Is this Chester County firm really a paradise for millennials?

 Power Home Remodeling Group is known as the best workplace in America. Many employees say they work with their friends. (Kimberly Paynter/WHYY)

Power Home Remodeling Group is known as the best workplace in America. Many employees say they work with their friends. (Kimberly Paynter/WHYY)

Fortune Magazine recently asked 90,000 millennials about how happy they are at work, and the company that notched the top spot wasn’t Google or Facebook, but a little-known home renovations company in company in Chester.

Taking a tour of Power Home Remodeling feels like … any other workplace in America: lots of garden-variety office workers pecking away at their keyboards in cubicles.

I asked spokesman Bennett Andelman if I could ask five random cubicle workers if they thought they were the happiest young people in the country. Would they all agree?

“Yeah, I think so. I mean, I hope so. But I definitely absolutely think so. Yes. I do,” Andelman said.

He took me to five random employees and they did what you’d expect: they said they loved their job, as their superior loomed close by.

“I came here and I felt ‘what is going on in this place that I can’t put my finger on?'” Andelman asked. 

It’s a question that remains largely unsolved. 

Workers at Power chatting on phones with customers about door and window purchases, toggling between two desktop computer displays in giant hushed rooms, doesn’t exactly  scream “innovative workplace.”

But Andelman points out that about half of its employees were hired after being referred by a current or former worker, so it feels less like work and more like hanging out with your best friends – at least that’s how he puts it.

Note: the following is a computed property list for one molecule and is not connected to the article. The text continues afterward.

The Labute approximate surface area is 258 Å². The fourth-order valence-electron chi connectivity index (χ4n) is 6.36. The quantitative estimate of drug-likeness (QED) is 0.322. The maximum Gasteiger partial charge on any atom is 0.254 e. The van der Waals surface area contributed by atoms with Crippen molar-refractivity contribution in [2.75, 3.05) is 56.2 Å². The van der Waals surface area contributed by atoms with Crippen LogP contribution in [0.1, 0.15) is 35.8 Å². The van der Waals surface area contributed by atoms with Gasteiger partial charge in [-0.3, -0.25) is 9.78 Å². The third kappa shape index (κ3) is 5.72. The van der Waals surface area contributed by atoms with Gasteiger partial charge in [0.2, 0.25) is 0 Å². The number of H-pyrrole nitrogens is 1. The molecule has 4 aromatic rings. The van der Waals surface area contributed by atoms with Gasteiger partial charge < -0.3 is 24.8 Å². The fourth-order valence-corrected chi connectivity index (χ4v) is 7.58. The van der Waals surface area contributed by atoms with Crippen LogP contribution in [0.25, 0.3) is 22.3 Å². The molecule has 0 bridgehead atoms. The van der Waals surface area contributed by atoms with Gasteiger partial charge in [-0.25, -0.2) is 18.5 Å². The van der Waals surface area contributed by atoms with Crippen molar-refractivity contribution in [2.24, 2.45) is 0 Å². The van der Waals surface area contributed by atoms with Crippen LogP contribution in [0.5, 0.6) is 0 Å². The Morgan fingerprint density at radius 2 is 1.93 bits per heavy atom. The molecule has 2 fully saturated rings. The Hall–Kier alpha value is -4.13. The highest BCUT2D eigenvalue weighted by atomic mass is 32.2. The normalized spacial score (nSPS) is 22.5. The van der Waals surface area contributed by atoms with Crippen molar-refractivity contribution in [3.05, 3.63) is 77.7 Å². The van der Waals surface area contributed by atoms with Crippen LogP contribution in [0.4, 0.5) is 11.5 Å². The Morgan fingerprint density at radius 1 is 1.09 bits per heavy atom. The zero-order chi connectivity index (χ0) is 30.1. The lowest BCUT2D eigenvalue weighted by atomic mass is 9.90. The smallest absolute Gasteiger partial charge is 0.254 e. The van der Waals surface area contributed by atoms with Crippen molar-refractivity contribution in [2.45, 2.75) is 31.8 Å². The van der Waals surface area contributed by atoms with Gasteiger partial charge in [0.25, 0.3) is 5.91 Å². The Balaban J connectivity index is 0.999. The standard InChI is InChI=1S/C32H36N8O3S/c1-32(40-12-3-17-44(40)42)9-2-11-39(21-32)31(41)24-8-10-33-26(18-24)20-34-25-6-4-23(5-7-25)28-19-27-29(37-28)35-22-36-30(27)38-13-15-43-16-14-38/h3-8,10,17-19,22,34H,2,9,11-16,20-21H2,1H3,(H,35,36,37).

Keeping millenials happy doesn’t have to take ping-pong tables, nap pods and free snacks, he said. It just takes friends.

“If you ask them, ‘who are your greatest friends?’ And they will tell you that most of the great friends are at Power,” Andelman said.

As you shuffle past some of the happiest millenials in the country, you’ll spot a few of them minimizing their resumes, some others gazing at what looks like two Excel-style spreadsheets and others still shoot you a look that says “don’t believe the hype.”

But some contend they are genuinely content. Take Jackie Hunt, sales support agent at Power. It was her first job out of college. “It’s a wonderful place to work,” Hunt said. “We don’t have that stuffy office feeling. We come in, we have fun, we get our work done, we work hard, we walk in smiling every day,” Hunt said.

Her fish, in a little bowl next to her computer, doesn’t share her enthusiasm, Hunt points out.

One unusual company perk that might be adding to the sum of employee happiness: the company pays for a 4-day all-expense-paid trip to Cancun every December.

Some 1,250 employees are invited to the work-subsidized Mexican retreat.

“We make it feel like spring break for 30 year olds, and we spare no expense to do it,” Andelman said. “We bring in entertainment from Snoop Dogg, to, last year we brought in L.L. Cool J and Sublime. This year, who knows? It’s a surprise to everyone who’s coming.”

Happiness, it seems, is buoyed by 90s pop stars.

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